• 120 questions, 100 count towards your score
  • MUST complete 107 questions for examination to be scored
  • If you fail, you must wait 30 days to retake for the MPJE and 45 days for the NAPLEX
  • The MPJE doesn’t distinguish between state and federal laws, but answer each question based on state law
  • Any misconduct or inkling of misconduct is grounds for failure
  • Arrive at least 30 minutes early
  • Ensure to read EVERY SINGLE WORD!
    • They will try to trick you so make sure to answer the question they ask, and lookout for unusual words as triggers. 

BREAKDOWN OF FEES:

Total if you passed the first time: 

$250 MPJE ($150 + $100 application fee)

$575 NAPLEX ($475 + $100 application fee)

$825

Total if you failed but passed the second time: 

$500 MPJE ($250 x 2)

$1,150 NAPLEX ($575 x 2)

$1,650

As you can see, it really adds up if you don’t pass the first time so we hope that you pass the first time! This does not include the stress and wasted time either since you can’t start working until your licensed. We highly recommend reviewing the https://nabp.pharmacy/programs/mpje/ site and reading over the NAPLEX/MPJE registration bulletin. They provide a more specific overview of the exam, scheduling requirements, and a list of core competencies for you to understand. Don’t spend too much time on the core competencies, but more on understanding the laws, as there are many situational type questions.

About RxPharmacist 

RxPharmacist got created out of a calling to help a fellow classmate who failed his board exams, lost his job offer, and almost went homeless in not being able to gain employment as he had to wait 45 days before being able to sit and retake his board exams. Frustrated over the high cost of expensive study guides that were outdated, heavy in content, and weren’t focused on getting to the information needed to pass was the call to action that RxPharmacist has answered.

We are a group of volunteer pharmacists, paid pharmacy students, and mentors to our pharmacy profession driven by fellow pharmacy graduates and pharmacists just like you. We want to make a positive difference and disrupt the pharmacy test-prep industry but we need your help.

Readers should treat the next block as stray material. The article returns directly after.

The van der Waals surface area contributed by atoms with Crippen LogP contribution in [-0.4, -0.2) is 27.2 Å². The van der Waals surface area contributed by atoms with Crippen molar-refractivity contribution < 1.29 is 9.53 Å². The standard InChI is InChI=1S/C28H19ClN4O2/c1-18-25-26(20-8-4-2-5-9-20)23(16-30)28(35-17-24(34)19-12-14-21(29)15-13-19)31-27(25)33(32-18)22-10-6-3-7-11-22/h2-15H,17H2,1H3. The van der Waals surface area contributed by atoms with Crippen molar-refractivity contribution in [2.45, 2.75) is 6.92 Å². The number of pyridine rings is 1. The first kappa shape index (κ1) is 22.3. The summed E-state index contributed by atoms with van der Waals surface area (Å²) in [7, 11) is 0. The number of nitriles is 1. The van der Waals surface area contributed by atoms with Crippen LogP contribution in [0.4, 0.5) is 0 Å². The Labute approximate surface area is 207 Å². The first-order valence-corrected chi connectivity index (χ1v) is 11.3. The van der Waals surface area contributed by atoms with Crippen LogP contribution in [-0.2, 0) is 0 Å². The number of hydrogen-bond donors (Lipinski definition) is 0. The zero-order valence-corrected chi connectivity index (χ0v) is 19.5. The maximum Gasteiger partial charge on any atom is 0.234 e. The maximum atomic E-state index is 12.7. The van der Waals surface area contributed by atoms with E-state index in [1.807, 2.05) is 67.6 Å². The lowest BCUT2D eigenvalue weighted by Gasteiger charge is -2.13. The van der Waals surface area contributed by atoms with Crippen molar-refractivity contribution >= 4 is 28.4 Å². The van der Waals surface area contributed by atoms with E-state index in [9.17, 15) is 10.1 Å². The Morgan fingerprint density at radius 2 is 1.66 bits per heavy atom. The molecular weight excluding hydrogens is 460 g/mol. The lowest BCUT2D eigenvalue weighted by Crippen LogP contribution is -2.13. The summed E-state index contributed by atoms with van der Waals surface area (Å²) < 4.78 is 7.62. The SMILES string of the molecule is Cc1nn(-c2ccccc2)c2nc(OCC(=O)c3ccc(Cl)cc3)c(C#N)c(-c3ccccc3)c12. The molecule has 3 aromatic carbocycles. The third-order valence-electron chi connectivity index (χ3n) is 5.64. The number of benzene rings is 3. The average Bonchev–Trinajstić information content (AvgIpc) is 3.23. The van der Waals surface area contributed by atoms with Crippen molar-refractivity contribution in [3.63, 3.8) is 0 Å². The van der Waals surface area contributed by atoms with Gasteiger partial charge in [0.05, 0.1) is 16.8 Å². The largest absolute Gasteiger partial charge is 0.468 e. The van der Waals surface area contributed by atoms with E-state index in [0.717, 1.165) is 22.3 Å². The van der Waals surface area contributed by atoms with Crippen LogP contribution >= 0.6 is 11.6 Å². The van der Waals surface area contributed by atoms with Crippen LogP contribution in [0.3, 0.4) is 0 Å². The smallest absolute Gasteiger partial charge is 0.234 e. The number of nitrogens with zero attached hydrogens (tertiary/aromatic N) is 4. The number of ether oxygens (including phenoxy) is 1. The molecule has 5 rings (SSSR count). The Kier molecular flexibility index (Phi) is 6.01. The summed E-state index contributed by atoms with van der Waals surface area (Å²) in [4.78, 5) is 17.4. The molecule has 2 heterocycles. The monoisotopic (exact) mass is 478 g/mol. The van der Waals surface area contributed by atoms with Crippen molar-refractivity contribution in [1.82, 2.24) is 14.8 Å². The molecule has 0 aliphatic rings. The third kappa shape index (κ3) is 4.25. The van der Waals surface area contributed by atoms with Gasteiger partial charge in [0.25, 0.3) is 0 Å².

If you think you can help join our cause, feel free to shoot us over an email on how we can improve our services and products to help you. Even though this starter guide is basic in nature, we hope it can get you pointed in the right direction so you can start your journey in passing your MPJE board exams. Whether you are a fresh pharmacy graduate or a seasoned pharmacist getting licensed in another state, we’re excited you started your journey with us although it will be short-lived as we hope you will pass the first time! 

We all understand board studying for gaining your pharmacist licensure is not easy. We don’t want the stress and headaches of potential failing you’re MPJE get in the way of the career you want.

More than just a study guide…

When I graduated from pharmacy school just a few short months ago, I found myself in the same predicament that most other students find themselves in … what do I do now? I have my degree, I have a year’s worth of rotation experience, but I still have to pass my licensing exams and find a job. I applied to RxPharmacist and was given the opportunity to write the Maryland MPJE Guide. 

When I applied to be an intern for RxPharmacist, I knew that I would be writing a study guide, but I had no idea that I would receive so many other benefits. RxPharmacist thrives off of a spirit of mentorship and connection. I was able to get personalized career advice, resume and CV reviews, and the contact information of other pharmacists who could help me to achieve my goals. The individuals who I have had the pleasure to connect with during my internship truly do give back to the pharmacy profession by assisting new graduates in any way that they can. This experience has really inspired me to give back, as well, since I know what it’s like to be a struggling new pharmacy graduate with many questions, but not so many answers. 

Now that I am at the end of my official internship, I can say with confidence that this experience has provided me with invaluable skills for my future in pharmacy. I am proud to have produced an MPJE guide to help other Maryland graduates like myself to pass their exams on the first try. Furthermore, it has been amazing to have one-on-one career guidance, constructive feedback, and pharmacy advice in a safe space with a trusted pharmacist. I am extremely grateful to have been selected to continue RxPharmacist’s mission of giving back to the profession.

Best of luck to all the new pharmacy graduates!

Lauren A., Pharm.D., 2019 RxPharmacist Intern

Shenandoah University, Class of 2019